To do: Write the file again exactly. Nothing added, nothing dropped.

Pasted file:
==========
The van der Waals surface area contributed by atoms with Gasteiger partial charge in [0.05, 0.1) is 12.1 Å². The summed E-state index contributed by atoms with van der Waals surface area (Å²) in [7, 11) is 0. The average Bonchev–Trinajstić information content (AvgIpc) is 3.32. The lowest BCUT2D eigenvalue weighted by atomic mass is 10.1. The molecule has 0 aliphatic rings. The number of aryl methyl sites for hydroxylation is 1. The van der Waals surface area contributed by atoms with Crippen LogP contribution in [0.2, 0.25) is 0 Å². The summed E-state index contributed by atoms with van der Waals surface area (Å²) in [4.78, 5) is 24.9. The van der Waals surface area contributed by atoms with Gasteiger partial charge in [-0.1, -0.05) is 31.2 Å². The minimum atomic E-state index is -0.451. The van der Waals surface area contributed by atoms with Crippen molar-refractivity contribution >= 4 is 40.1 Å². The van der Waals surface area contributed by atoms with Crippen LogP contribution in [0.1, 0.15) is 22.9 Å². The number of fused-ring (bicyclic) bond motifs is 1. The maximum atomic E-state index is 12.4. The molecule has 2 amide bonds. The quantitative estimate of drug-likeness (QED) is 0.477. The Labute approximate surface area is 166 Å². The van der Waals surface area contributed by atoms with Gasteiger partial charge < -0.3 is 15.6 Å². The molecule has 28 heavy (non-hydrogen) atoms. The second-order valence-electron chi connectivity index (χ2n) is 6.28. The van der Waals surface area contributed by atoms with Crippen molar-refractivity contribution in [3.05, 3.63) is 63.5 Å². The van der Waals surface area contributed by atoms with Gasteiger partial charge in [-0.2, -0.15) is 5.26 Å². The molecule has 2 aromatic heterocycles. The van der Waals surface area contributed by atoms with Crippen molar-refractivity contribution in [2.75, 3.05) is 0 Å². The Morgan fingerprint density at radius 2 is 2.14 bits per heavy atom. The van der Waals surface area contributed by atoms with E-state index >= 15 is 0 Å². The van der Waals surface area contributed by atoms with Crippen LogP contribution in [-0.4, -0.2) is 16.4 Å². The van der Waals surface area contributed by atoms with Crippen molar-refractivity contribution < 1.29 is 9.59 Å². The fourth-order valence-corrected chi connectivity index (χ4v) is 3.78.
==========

The van der Waals surface area contributed by atoms with Gasteiger partial charge in [0.05, 0.1) is 12.1 Å². The summed E-state index contributed by atoms with van der Waals surface area (Å²) in [7, 11) is 0. The average Bonchev–Trinajstić information content (AvgIpc) is 3.32. The lowest BCUT2D eigenvalue weighted by atomic mass is 10.1. The molecule has 0 aliphatic rings. The number of aryl methyl sites for hydroxylation is 1. The van der Waals surface area contributed by atoms with Crippen LogP contribution in [0.2, 0.25) is 0 Å². The summed E-state index contributed by atoms with van der Waals surface area (Å²) in [4.78, 5) is 24.9. The van der Waals surface area contributed by atoms with Gasteiger partial charge in [-0.1, -0.05) is 31.2 Å². The minimum atomic E-state index is -0.451. The van der Waals surface area contributed by atoms with Crippen molar-refractivity contribution >= 4 is 40.1 Å². The van der Waals surface area contributed by atoms with Crippen LogP contribution in [0.1, 0.15) is 22.9 Å². The number of fused-ring (bicyclic) bond motifs is 1. The maximum atomic E-state index is 12.4. The molecule has 2 amide bonds. The quantitative estimate of drug-likeness (QED) is 0.477. The Labute approximate surface area is 166 Å². The van der Waals surface area contributed by atoms with Gasteiger partial charge < -0.3 is 15.6 Å². The molecule has 28 heavy (non-hydrogen) atoms. The second-order valence-electron chi connectivity index (χ2n) is 6.28. The van der Waals surface area contributed by atoms with Crippen molar-refractivity contribution in [3.05, 3.63) is 63.5 Å². The van der Waals surface area contributed by atoms with Gasteiger partial charge in [-0.2, -0.15) is 5.26 Å². The molecule has 2 aromatic heterocycles. The van der Waals surface area contributed by atoms with Crippen molar-refractivity contribution in [2.75, 3.05) is 0 Å². The Morgan fingerprint density at radius 2 is 2.14 bits per heavy atom. The van der Waals surface area contributed by atoms with E-state index >= 15 is 0 Å². The van der Waals surface area contributed by atoms with Crippen LogP contribution in [-0.4, -0.2) is 16.4 Å². The van der Waals surface area contributed by atoms with Crippen molar-refractivity contribution < 1.29 is 9.59 Å². The fourth-order valence-corrected chi connectivity index (χ4v) is 3.78.